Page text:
Photo: Tristram Kenton/The Guardian
Roxana Silbert’s resignation from her role as artistic director of Hampstead theater comes at a pivotal moment after losing the £766,455 annual grant from the Arts Council. This represents not only his personal disappointment, but also the collapse of the dream started 60 years ago by James Roose-Evans that north London should have its own new writing centre. Other London theater institutions also lost their grants. Donmar Warehouse lost more than £500,000; Stockroom, which provides creative space for playwrights, £426,352; and Gate, which has just moved into its new building, costs £306,330. The writing is on the wall. Where less will be (by living playwrights) London scenes.
Related: Hampstead theater director resigns after Arts Council 100% funding cut
Is it important? New writing venues are not lacking in London. And as part of the grand plan of Nadine Dorries, former minister of state for digital, culture, media and sport, the regions will gain £24m absorbed from the metropolis.
But I’d say it’s important for a couple of reasons. To begin with, the attempt to incite London against the districts is a cynical political ploy designed to disguise this government’s apparent failure to support the arts. What we are witnessing is not a real redistribution of wealth, but a systematic redistribution of scarcity. If you think I’m exaggerating, keep in mind that Arts Council England’s £341m aid budget represents a 30% to 50% drop in value since 2010. one-third of their real futures income.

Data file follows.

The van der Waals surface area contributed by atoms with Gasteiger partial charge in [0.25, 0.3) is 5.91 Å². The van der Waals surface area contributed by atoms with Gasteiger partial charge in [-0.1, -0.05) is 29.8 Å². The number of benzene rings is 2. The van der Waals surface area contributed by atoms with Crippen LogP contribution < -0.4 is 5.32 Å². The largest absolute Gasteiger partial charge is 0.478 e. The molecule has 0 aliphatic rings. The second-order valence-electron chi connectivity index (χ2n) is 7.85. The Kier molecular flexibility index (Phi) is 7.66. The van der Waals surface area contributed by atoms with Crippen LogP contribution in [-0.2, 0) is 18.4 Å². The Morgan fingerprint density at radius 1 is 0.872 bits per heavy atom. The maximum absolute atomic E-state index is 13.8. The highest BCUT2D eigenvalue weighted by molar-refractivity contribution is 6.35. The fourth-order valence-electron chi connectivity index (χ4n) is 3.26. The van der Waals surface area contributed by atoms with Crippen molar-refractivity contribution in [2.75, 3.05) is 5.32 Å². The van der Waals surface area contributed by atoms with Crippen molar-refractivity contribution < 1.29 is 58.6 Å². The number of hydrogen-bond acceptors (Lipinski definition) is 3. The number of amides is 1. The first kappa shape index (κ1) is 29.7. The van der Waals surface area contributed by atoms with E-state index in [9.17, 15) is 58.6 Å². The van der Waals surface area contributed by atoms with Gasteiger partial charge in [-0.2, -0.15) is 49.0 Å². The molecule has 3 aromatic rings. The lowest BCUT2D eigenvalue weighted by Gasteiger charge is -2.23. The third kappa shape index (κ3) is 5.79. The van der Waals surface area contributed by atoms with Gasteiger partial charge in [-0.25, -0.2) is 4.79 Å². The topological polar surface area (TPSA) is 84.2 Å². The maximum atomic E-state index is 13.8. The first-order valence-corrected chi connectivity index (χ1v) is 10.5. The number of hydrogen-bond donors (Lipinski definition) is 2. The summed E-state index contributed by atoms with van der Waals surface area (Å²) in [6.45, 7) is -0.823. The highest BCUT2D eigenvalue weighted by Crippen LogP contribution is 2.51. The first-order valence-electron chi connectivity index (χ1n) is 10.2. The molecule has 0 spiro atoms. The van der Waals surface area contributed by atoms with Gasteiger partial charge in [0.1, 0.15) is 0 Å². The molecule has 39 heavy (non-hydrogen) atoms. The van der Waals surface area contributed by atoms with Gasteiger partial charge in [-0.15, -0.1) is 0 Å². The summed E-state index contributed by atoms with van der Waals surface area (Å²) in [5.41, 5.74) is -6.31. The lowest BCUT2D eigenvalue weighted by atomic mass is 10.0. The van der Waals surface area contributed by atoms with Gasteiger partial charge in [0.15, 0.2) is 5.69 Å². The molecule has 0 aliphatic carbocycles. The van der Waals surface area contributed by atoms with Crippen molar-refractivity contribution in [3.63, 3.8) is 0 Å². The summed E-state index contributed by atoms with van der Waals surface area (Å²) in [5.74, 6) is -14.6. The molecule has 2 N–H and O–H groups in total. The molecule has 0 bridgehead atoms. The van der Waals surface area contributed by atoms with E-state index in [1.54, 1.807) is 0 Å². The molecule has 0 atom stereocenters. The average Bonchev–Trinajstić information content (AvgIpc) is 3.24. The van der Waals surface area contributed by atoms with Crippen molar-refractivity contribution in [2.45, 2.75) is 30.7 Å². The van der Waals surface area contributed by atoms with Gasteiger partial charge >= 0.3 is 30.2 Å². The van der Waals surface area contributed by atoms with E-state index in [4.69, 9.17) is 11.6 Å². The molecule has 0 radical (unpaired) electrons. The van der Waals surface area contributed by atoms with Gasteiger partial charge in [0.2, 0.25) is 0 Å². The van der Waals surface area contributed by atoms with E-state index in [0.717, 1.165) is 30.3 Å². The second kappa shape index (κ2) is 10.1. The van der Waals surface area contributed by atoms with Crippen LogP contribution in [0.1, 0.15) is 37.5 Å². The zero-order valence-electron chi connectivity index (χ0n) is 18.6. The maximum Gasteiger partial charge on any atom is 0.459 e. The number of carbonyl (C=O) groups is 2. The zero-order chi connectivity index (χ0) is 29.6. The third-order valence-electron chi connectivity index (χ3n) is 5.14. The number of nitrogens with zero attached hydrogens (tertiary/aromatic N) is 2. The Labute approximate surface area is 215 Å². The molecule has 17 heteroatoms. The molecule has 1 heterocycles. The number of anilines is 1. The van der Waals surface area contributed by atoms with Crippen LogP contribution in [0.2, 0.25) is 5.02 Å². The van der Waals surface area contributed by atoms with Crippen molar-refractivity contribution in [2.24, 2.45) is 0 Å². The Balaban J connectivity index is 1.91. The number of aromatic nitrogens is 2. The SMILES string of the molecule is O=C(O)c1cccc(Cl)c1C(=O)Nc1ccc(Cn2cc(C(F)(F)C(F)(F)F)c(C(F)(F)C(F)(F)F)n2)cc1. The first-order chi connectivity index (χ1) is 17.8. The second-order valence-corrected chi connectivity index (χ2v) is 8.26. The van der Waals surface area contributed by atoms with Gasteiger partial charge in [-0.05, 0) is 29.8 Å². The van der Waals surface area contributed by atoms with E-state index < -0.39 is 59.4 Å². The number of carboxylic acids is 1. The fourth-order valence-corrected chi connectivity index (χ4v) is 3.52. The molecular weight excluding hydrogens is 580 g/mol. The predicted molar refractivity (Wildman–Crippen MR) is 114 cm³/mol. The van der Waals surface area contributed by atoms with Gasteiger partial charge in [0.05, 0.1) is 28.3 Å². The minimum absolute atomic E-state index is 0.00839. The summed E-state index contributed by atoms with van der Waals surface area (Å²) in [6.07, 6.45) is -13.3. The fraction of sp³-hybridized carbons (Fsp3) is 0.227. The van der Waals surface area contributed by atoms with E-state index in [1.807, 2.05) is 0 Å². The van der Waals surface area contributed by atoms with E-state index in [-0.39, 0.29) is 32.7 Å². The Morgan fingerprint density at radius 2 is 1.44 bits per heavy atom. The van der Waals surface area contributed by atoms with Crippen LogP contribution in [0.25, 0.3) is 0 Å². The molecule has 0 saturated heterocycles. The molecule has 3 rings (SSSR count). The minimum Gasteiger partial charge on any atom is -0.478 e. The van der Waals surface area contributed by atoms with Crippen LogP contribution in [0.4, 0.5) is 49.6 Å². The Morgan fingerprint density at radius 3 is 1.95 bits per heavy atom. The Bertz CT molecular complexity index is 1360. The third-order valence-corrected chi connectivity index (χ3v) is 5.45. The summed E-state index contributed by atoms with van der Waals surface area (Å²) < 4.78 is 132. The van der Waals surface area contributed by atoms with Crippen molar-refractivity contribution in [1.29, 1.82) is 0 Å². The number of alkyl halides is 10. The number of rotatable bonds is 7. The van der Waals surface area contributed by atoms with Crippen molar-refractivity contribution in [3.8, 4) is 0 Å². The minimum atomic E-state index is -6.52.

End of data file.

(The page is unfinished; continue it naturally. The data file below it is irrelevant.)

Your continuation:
The current cuts are also based on a misconception: that London theaters cater only to local audiences and artists, and their reduction will have no impact beyond the M25. In the case of the brutally acted English National Opera, this is blatantly wrong. As the name suggests, it is a national institution with international connections. Hampstead theater’s reach also extends far beyond its neighbourhood. This year’s program has already featured The Forest by French Florian Zeller, The Breach by American Naomi Wallace (living in Yorkshire) and Mary by Rona Munro from Scotland. If you look back at Hampstead’s amazing 60-year history, you’ll realize that many of the writers it has produced have had a huge impact on culture, including Mike Bartlett, Mike Leigh, Dennis Kelly, Abi Morgan, and Roy Williams.
That’s the real point. New writing for theater is not a niche activity for the few enthusiasts, but a source of supply for the entertainment industry, among other things. One of the most popular shows in the West End, Harry Potter and the Cursed Child was written by Jack Thorne, who cut his teeth in Bush and Arcola. One of the best films of the year, The Banshees of Inisherin is the work of Martin McDonagh, which first attracted attention at the small Theater Upstairs in the Royal Court. And this year’s most surprising TV series, Sherwood, was written by James Graham, whose early work was pioneered by the even younger Finborough.
Of course, the regions need more money. In 1986 I was a member of the Cork British theater investigation specifically tasked with reviving the theater outside of London. It has also had some success in encouraging local authorities to pump new money into the system.
I am aware that this is impossible in the current economic environment. But I’m equally skeptical of the Arts Council’s approach that by cutting a few branches from the theater trees in London you can encourage the growth of a forest elsewhere. What this ignores is that everything is interconnected in the complex ecology of British theatre.